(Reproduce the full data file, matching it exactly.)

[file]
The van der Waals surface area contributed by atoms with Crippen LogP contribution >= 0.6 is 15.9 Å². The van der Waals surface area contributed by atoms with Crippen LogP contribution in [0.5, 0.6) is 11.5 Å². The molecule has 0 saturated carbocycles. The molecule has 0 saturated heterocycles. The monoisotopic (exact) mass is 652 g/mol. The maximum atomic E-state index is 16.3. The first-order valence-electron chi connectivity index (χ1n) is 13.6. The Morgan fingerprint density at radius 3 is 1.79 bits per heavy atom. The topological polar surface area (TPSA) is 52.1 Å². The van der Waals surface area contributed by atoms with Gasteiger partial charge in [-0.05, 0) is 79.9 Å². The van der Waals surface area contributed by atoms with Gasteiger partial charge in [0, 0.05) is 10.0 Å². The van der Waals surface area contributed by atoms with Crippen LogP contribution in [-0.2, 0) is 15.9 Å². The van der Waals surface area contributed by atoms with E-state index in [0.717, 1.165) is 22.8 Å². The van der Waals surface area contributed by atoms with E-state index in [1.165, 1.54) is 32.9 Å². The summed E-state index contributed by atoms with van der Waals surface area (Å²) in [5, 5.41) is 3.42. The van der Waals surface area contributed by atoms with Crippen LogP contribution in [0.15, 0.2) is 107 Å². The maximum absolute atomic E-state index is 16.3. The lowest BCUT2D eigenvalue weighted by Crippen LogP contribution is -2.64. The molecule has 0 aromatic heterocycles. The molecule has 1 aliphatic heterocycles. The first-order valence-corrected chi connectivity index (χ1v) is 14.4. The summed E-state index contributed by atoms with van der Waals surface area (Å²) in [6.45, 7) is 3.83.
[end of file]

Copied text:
The van der Waals surface area contributed by atoms with Crippen LogP contribution >= 0.6 is 15.9 Å². The van der Waals surface area contributed by atoms with Crippen LogP contribution in [0.5, 0.6) is 11.5 Å². The molecule has 0 saturated carbocycles. The molecule has 0 saturated heterocycles. The monoisotopic (exact) mass is 652 g/mol. The maximum atomic E-state index is 16.3. The first-order valence-electron chi connectivity index (χ1n) is 13.6. The Morgan fingerprint density at radius 3 is 1.79 bits per heavy atom. The topological polar surface area (TPSA) is 52.1 Å². The van der Waals surface area contributed by atoms with Gasteiger partial charge in [-0.05, 0) is 79.9 Å². The van der Waals surface area contributed by atoms with Gasteiger partial charge in [0, 0.05) is 10.0 Å². The van der Waals surface area contributed by atoms with Crippen LogP contribution in [-0.2, 0) is 15.9 Å². The van der Waals surface area contributed by atoms with E-state index in [0.717, 1.165) is 22.8 Å². The van der Waals surface area contributed by atoms with E-state index in [1.165, 1.54) is 32.9 Å². The summed E-state index contributed by atoms with van der Waals surface area (Å²) in [5, 5.41) is 3.42. The van der Waals surface area contributed by atoms with Crippen LogP contribution in [0.15, 0.2) is 107 Å². The maximum absolute atomic E-state index is 16.3. The lowest BCUT2D eigenvalue weighted by Crippen LogP contribution is -2.64. The molecule has 0 aromatic heterocycles. The molecule has 1 aliphatic heterocycles. The first-order valence-corrected chi connectivity index (χ1v) is 14.4. The summed E-state index contributed by atoms with van der Waals surface area (Å²) in [6.45, 7) is 3.83.